Inside Iowa State
Sept. 6, 1996
Shared governance among Faculty Senate goals
by Linda Charles
A presidential evaluation will be among the priorities of the Faculty Senate during the coming year.
Senate President William Woodman, professor of sociology, said he is in the process of appointing a committee to conduct the review of the President's Office. The review should be done by late spring.
"My objective is to make this panel so clearly distinguished and respected that nobody's going to have any problem with the angle of vision that they have," he said.
Committee members must be approved by both the senate executive board and its full body. One member will be a university president and the others will be faculty members.
"When it's done right, an evaluation can be a very helpful tool," Woodman said. "It gives any person holding any position an idea of how others are perceiving what he or she does. That may be even more crucial for people at the top of an organization who may not be told as openly as those of us near the bottom."
Another top issue for the senate this year will be shared governance.
"Shared governance is the idea that faculty have a role in setting policy and running the university," Woodman said.
Today, he said, administration has become a profession.
Woodman said in recent years the shared governance system has broken down at Iowa State. For example, he said, faculty have found out about many things, such as a parking study and the issuance of new university identification cards, through the newspaper rather than through consultation by the administration before decisions were made.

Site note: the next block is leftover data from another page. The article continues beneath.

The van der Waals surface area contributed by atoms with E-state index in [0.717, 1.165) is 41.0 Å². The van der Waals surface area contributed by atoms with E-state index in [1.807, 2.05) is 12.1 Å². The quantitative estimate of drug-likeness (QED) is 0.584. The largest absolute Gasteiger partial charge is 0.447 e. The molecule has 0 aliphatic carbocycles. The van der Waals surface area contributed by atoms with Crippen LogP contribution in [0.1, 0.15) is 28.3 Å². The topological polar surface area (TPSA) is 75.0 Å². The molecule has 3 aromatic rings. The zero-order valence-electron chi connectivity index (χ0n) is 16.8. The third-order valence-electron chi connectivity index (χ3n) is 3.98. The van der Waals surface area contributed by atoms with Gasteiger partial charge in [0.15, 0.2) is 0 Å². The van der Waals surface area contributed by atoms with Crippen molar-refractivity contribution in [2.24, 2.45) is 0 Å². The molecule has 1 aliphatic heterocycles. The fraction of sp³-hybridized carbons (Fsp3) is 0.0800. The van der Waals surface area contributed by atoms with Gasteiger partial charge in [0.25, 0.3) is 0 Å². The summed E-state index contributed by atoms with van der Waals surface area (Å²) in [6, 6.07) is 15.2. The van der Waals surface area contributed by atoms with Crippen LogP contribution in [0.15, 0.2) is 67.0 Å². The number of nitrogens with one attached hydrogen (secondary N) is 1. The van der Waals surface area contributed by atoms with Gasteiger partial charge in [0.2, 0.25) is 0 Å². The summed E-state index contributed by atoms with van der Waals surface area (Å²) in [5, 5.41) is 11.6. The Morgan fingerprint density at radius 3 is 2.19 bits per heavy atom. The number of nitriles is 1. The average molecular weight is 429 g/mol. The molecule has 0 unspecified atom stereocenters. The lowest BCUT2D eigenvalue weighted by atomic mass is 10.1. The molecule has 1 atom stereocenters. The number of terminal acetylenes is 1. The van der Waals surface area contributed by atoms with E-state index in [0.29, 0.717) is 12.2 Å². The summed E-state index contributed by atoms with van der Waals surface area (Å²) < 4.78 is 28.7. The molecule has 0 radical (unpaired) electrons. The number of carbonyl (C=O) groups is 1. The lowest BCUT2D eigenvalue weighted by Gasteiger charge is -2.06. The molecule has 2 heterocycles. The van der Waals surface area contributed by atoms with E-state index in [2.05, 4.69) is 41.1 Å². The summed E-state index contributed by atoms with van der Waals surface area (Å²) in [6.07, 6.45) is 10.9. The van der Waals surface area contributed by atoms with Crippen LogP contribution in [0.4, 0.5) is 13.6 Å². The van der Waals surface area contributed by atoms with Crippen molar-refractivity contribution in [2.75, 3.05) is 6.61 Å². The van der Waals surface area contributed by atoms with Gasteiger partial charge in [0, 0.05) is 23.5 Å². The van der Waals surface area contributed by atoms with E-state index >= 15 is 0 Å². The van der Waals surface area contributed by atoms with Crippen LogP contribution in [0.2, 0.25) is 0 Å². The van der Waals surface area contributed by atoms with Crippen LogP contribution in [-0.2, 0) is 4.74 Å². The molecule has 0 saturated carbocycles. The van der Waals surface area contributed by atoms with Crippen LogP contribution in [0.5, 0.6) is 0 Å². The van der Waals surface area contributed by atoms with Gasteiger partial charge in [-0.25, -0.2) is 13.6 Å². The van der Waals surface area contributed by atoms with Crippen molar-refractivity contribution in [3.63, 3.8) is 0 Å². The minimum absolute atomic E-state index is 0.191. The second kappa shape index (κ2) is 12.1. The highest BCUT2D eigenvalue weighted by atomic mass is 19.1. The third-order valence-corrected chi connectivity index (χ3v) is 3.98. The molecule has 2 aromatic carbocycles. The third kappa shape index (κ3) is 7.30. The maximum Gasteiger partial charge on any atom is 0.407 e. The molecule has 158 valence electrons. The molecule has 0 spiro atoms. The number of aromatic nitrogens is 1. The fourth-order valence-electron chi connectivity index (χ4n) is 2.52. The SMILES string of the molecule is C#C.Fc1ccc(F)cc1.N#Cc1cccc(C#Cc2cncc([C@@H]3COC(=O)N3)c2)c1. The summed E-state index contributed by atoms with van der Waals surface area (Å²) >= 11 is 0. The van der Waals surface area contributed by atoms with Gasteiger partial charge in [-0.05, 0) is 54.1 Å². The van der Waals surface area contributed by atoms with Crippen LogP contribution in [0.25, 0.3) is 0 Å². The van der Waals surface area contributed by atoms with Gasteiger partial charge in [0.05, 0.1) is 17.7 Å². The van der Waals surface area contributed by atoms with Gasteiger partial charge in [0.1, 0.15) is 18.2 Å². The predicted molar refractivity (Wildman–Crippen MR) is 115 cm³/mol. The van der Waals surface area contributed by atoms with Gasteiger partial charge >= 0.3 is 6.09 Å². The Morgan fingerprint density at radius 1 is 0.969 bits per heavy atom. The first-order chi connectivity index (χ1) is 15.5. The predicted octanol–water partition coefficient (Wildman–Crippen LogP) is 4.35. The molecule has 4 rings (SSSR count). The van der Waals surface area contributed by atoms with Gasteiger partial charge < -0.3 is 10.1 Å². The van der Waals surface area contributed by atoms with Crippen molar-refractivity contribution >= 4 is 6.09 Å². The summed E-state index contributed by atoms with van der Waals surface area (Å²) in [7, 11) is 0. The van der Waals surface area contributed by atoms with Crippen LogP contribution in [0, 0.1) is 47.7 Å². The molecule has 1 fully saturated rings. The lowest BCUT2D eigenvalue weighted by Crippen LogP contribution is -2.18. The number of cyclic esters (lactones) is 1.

"I think there's a clear distinction between routine things and the things we're talking about here," he said, adding that he has been discussing the issue of shared governance with the president and provost.
Having faculty on a committee does not ensure that the Faculty Senate is informed about what a committee is doing, he added. The senate has asked that it nominate all faculty appointments to university committees so it can request reports on committee developments.
Sense of community
Woodman said he also is concerned about the number of faculty who feel unappreciated and isolated. Many faculty do not feel they have time for any social responsibility, such as serving on committees or the senate, because of the amount of pressure on them to produce.
Among Woodman's possible solutions are establishing a location where faculty could meet and more interdisciplinary research.
Woodman also said the senate executive board recently began meeting on a periodic basis with the P&S Council executive board to discuss common interests. For example, approximately 100 P&S staff have teaching appointments, he said. That brings up the issue of how to treat these employees in terms of tenure and performance reviews.
Another concern, he said, is that recent faculty salary increases have not kept up with inflation or the job market. Faculty who have been at ISU for a number of years often find themselves paid about the same as those hired more recently.
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